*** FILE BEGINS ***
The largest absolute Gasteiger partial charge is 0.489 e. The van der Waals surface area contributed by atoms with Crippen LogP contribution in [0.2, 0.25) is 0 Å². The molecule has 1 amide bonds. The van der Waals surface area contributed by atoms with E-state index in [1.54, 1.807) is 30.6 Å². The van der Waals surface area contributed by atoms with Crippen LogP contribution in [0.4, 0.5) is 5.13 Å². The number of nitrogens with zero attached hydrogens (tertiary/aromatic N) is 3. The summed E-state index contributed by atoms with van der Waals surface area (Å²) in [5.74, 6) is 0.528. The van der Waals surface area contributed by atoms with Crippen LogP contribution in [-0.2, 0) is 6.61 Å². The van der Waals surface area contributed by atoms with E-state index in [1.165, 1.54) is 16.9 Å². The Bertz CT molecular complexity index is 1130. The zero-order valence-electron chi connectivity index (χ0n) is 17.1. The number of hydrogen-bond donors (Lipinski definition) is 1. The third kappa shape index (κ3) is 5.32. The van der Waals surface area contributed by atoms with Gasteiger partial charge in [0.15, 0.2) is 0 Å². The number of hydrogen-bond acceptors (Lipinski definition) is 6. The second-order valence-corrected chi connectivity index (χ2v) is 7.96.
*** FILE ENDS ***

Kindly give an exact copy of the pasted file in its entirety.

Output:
The largest absolute Gasteiger partial charge is 0.489 e. The van der Waals surface area contributed by atoms with Crippen LogP contribution in [0.2, 0.25) is 0 Å². The molecule has 1 amide bonds. The van der Waals surface area contributed by atoms with E-state index in [1.54, 1.807) is 30.6 Å². The van der Waals surface area contributed by atoms with Crippen LogP contribution in [0.4, 0.5) is 5.13 Å². The number of nitrogens with zero attached hydrogens (tertiary/aromatic N) is 3. The summed E-state index contributed by atoms with van der Waals surface area (Å²) in [5.74, 6) is 0.528. The van der Waals surface area contributed by atoms with Crippen LogP contribution in [-0.2, 0) is 6.61 Å². The van der Waals surface area contributed by atoms with E-state index in [1.165, 1.54) is 16.9 Å². The Bertz CT molecular complexity index is 1130. The zero-order valence-electron chi connectivity index (χ0n) is 17.1. The number of hydrogen-bond donors (Lipinski definition) is 1. The third kappa shape index (κ3) is 5.32. The van der Waals surface area contributed by atoms with Gasteiger partial charge in [0.15, 0.2) is 0 Å². The number of hydrogen-bond acceptors (Lipinski definition) is 6. The second-order valence-corrected chi connectivity index (χ2v) is 7.96.